When we dance the sky opens up virginal to our mountain of climbing flames and we beat drum skins, we sing primordial chants, reckless, born again and finally alive beneath our celestial cypher. Our bodies painted up reverently with the blood of today’s hunt and the women gyrate hips and shoulders, backs twisted beautifully, arms and legs pierced, braceleted, serpentine, both their bodies and ours primed for bestial contact, the fragrant spell of carnal delight. I am an animal. Mother moon culled us from the Earth or the spirit of the very Earth upon which we dance and now here we are, immersed in her elegant mystery and decay. Can we not live forever, O mother, at least for this one night?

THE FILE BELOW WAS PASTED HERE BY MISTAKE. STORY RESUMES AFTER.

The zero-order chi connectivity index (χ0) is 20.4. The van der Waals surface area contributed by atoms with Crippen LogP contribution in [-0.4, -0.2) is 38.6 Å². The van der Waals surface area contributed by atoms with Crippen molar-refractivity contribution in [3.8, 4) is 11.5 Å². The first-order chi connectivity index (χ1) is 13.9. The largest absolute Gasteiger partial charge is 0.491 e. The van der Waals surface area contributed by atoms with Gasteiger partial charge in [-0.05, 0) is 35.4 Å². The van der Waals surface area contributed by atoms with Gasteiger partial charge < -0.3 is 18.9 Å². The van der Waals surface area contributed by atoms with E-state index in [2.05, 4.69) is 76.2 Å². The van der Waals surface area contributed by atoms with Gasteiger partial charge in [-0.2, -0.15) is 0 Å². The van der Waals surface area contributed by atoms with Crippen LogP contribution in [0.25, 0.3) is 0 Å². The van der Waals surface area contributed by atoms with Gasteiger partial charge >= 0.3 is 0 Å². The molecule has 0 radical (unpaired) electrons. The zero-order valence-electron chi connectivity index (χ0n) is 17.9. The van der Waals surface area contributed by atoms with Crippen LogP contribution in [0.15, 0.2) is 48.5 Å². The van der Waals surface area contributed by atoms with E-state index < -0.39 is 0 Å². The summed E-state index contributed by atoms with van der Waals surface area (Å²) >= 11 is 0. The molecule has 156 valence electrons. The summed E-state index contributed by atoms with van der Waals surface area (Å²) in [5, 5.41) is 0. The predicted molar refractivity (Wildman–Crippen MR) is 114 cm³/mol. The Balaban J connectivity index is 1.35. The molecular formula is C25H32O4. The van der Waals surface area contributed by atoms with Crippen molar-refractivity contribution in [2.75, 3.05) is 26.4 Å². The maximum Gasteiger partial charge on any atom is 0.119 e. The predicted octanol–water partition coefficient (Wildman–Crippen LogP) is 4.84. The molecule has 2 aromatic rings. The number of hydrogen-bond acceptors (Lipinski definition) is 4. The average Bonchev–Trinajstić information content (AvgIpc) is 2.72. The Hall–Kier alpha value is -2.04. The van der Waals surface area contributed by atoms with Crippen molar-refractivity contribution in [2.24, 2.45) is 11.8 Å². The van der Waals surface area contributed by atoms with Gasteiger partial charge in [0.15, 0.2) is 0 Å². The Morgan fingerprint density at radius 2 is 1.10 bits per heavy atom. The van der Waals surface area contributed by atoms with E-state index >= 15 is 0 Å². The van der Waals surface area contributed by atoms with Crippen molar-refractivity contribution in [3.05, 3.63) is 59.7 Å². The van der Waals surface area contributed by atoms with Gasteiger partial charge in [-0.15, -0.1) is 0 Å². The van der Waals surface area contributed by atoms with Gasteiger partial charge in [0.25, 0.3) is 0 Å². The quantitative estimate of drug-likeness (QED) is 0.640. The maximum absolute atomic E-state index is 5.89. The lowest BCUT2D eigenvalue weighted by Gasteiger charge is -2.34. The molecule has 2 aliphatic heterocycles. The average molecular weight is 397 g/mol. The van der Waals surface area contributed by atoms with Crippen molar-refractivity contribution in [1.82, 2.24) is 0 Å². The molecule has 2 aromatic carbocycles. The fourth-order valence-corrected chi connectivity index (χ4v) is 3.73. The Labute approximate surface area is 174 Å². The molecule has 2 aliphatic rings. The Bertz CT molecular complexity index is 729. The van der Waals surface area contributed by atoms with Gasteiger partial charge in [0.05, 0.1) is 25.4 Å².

Published by TJ McAvoy
I am a thinker by trade and an artist by definition. Primary influences include, in no particular order, Chandler, Voltaire, Saramago, Borges, John Coltrane, Nietzsche, Ricardo Piglia, Emerson, George V. Higgins, Manuel Puig, D.F. Wallace, Cortázar, Denis Johnson, Michelangelo, Italo Calvino, Cormac McCarthy, Juan José Saer, Keith Jarrett, J-Dilla, Roberto Bolaño, and Don DeLillo. View all posts by TJ McAvoy